Ant facts proves I'm a freak for insects. Love em. But ants have a special place with me. No other insect species is as unbelievable... as sophisticated, and as... well, as powerful as ants. They have remained in an un-evolved state of perfection for six million years, because they got it right. And if you got it right, why mess with it? This list is only a tiny fraction of all the amazing facts about ants. Think about these ant facts before the next time you step on them for fun.
Check out my other bug lists: 10 Incredible Insect & Spider Battles, 10 Amazing Insects and Spiders You Will Never See
They Are Smarter Than You Think
The animal with the largest brain in proportion to its size is the ant. They are known to be the smartest species of insects with about 250,000 brain cells.
Separate species, or hostile factions of the same species, may be seen massed in combat, which can be continued for hours, days or weeks. Some of the most extensive battles observed have been fought between Pavement Ants, but there have been massive battles between Argentinian supercolonies that have left millions of ants dead in days. And not just head-to-head battles are fought either, psychological warfare between species has been witnessed as well. Amazon ants (also known for taking slaves) have been observed surrounding an enemy nest and simply sitting and waiting while their victims became more and more frenzied by the camped-out menace. As the observer noted, after two entire days, the Amazons attacked, easily defeating their enemies who had been unable to forage and were disorganized and panicked from the siege.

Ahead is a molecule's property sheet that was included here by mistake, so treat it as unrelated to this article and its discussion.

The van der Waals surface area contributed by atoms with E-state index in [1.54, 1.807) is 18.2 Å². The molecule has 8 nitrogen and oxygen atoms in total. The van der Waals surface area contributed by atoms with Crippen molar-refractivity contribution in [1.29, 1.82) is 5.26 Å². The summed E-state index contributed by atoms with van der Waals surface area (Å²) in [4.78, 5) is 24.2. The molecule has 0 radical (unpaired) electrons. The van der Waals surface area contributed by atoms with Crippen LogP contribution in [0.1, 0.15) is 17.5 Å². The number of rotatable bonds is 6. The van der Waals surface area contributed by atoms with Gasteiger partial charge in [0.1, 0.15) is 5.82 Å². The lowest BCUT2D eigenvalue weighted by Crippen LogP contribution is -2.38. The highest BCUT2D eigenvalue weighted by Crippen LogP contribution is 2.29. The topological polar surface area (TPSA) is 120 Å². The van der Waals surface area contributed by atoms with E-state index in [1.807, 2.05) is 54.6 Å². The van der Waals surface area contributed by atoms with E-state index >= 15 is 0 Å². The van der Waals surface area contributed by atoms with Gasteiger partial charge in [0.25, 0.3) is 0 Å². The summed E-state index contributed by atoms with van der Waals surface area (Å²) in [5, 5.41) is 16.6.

By combining force of numbers with organized aggression, ants have become the greatest insect killers on Earth – even of their own kind.
Invasive Argentine ants (these are the little black ants we in LA often see in our bathrooms and around the kitchen sink – they come in for water) form large supercolonies in the American Southwest that stretch for hundreds of miles and include millions of nests. These particular ants are so successful, they have managed to spread to every continent except Antarctica. Interestingly, researchers have found that ants from different nests of the same colony rarely show aggression toward each other. In fact, Argentines from different parts of the world have been introduced to each other and welcomed in as one of the colony. The largest supercolony in southern California extends some 600 miles and borders three smaller colonies. These are one of the most invasive, pervasive ant species on earth -- moving in on other ants' territories and either wiping them out or out-competing with them for resources until the native colonies die off.
The earliest evidence suggests ants started using agriculture as early as 70 million years ago in the early Tertiary period, millions of years before humans were even around. Even more amazing, these ants use sophisticated horticultural techniques to enhance their crop yields. They secrete chemicals with antibiotic properties to inhibit mold growth and devised fertilization protocols using manure. Leafcutter Ants grow mushrooms to feed their colony, a notoriously difficult thing to grow... requiring an enormously sophisticated system of vents and tunnels to control the humidity and temperature.